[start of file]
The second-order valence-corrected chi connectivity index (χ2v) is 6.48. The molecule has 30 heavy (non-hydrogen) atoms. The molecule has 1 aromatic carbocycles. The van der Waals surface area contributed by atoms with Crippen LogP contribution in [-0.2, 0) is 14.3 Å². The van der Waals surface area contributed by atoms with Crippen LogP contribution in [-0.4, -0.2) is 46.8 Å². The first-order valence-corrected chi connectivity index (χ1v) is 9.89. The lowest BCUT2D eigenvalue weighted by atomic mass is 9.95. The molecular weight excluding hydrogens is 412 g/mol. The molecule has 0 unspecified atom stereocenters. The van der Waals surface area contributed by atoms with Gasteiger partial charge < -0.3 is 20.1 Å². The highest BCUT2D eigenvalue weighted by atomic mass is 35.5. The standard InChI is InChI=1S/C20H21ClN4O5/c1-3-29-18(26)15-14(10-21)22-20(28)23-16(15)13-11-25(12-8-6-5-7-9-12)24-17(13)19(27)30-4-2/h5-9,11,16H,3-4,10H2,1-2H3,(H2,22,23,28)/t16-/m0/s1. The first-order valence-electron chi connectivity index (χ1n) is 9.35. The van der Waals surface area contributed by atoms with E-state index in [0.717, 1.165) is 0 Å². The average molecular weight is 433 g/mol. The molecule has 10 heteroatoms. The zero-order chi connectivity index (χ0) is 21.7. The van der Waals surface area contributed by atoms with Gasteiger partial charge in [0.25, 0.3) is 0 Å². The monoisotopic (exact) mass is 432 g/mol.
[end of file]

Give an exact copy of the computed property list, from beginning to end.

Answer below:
The second-order valence-corrected chi connectivity index (χ2v) is 6.48. The molecule has 30 heavy (non-hydrogen) atoms. The molecule has 1 aromatic carbocycles. The van der Waals surface area contributed by atoms with Crippen LogP contribution in [-0.2, 0) is 14.3 Å². The van der Waals surface area contributed by atoms with Crippen LogP contribution in [-0.4, -0.2) is 46.8 Å². The first-order valence-corrected chi connectivity index (χ1v) is 9.89. The lowest BCUT2D eigenvalue weighted by atomic mass is 9.95. The molecular weight excluding hydrogens is 412 g/mol. The molecule has 0 unspecified atom stereocenters. The van der Waals surface area contributed by atoms with Gasteiger partial charge < -0.3 is 20.1 Å². The highest BCUT2D eigenvalue weighted by atomic mass is 35.5. The standard InChI is InChI=1S/C20H21ClN4O5/c1-3-29-18(26)15-14(10-21)22-20(28)23-16(15)13-11-25(12-8-6-5-7-9-12)24-17(13)19(27)30-4-2/h5-9,11,16H,3-4,10H2,1-2H3,(H2,22,23,28)/t16-/m0/s1. The first-order valence-electron chi connectivity index (χ1n) is 9.35. The van der Waals surface area contributed by atoms with E-state index in [0.717, 1.165) is 0 Å². The average molecular weight is 433 g/mol. The molecule has 10 heteroatoms. The zero-order chi connectivity index (χ0) is 21.7. The van der Waals surface area contributed by atoms with Gasteiger partial charge in [0.25, 0.3) is 0 Å². The monoisotopic (exact) mass is 432 g/mol.